This paper presents evidence on NMR disparity in Burundi and found that enormous survival advantages remains in neonates born into well-to-do families. Also, lower NMR was found in neonates born to more educated mothers, urban residents, and certain regions in the country. We also showed that male neonates had higher chances of dying than females, creating pro-female scenario of NMR in both 2010 and 2016. While residence and absolute education-related NMR disparities had gone between 2010 and 2016 and absolute wealth-driven inequality and relative economic inequality dramatically decreased, subnational region and relative economic disparities persisted between 2010 and 2016. The government could consider revising current interventions to develop strategies that target more affected subgroups in order to eliminate the avoidable disparity.

Availability of data and materials

The datasets generated and/or analyzed during the current study are available in the WHO’s HEAT version 3.1 [].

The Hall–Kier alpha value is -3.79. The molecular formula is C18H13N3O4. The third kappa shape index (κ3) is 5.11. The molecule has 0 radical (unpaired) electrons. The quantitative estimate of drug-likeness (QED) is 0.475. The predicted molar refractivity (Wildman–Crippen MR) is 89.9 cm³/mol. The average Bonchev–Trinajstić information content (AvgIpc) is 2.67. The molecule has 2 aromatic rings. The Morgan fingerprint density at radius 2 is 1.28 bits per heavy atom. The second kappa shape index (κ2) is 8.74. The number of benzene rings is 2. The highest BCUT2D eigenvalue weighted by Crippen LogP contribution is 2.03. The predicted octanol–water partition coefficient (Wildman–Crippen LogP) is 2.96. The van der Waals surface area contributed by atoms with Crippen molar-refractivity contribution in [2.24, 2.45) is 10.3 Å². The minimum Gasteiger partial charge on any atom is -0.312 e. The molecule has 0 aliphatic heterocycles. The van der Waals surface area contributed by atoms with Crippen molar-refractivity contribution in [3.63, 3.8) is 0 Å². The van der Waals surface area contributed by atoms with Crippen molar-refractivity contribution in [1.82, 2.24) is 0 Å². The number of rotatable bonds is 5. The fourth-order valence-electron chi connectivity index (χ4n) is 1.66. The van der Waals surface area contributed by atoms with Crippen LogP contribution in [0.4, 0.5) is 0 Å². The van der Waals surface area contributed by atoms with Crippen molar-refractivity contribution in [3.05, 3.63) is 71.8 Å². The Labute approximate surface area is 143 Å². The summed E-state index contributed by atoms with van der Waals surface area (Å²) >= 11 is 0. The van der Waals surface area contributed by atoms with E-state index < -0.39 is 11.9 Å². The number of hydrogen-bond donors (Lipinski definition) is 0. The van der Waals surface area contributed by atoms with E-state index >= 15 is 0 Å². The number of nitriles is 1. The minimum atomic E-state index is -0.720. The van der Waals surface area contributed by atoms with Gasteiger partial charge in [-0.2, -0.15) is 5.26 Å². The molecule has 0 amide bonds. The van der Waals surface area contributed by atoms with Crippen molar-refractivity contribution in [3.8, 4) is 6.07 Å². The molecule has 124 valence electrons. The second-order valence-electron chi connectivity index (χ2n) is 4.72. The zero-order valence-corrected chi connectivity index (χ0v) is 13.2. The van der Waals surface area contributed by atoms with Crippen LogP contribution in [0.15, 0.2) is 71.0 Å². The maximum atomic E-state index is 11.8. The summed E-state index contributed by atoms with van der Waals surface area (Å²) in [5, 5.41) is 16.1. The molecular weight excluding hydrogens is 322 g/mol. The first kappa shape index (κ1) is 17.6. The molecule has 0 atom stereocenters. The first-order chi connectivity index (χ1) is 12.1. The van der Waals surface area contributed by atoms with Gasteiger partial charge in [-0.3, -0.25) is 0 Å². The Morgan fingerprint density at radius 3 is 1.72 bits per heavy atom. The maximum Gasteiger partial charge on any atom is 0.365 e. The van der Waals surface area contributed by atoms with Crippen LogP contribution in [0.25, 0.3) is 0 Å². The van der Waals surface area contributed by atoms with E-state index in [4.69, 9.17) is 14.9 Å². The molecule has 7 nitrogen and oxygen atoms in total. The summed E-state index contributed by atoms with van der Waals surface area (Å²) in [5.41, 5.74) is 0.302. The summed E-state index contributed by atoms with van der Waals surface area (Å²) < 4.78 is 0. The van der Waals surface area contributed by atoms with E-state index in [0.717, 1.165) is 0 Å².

Neonatal Mortality rate


Burundi Demographic and health Survey


Enumeration Area


Health Equity Assessment Toolkit


Population Attributable Risk


Population Attributable Fraction


Probability Proportional to Size




World Health Organization


Sustainable Development Goal


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We acknowledge the WHO for making the HEAT software available to the public domain for free.


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SY and BZ contributed to the conception and design of the study, interpreted the data, and prepared the first draft manuscript. GS contributed to the design of the study, interpreted the data, and critically reviewed the manuscript for its intellectual content. BOA, EKA and AS helped with data interpretation and critically reviewed the manuscript for its intellectual content. SY had the final responsibility to submit the manuscript for publication. All authors read and revised drafts of the paper and approved the final version.

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Correspondence to Sanni Yaya.

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Yaya, S., Zegeye, B., Ahinkorah, B.O. et al. Time trends, geographical, socio-economic, and gender disparities in neonatal mortality in Burundi: evidence from the demographic and health surveys, 2010–2016. Arch Public Health 78, 115 (2020).

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  • Neonatal mortality
  • Magnitude
  • Time trends
  • Inequality
  • Global health
  • Burundi
  • DHS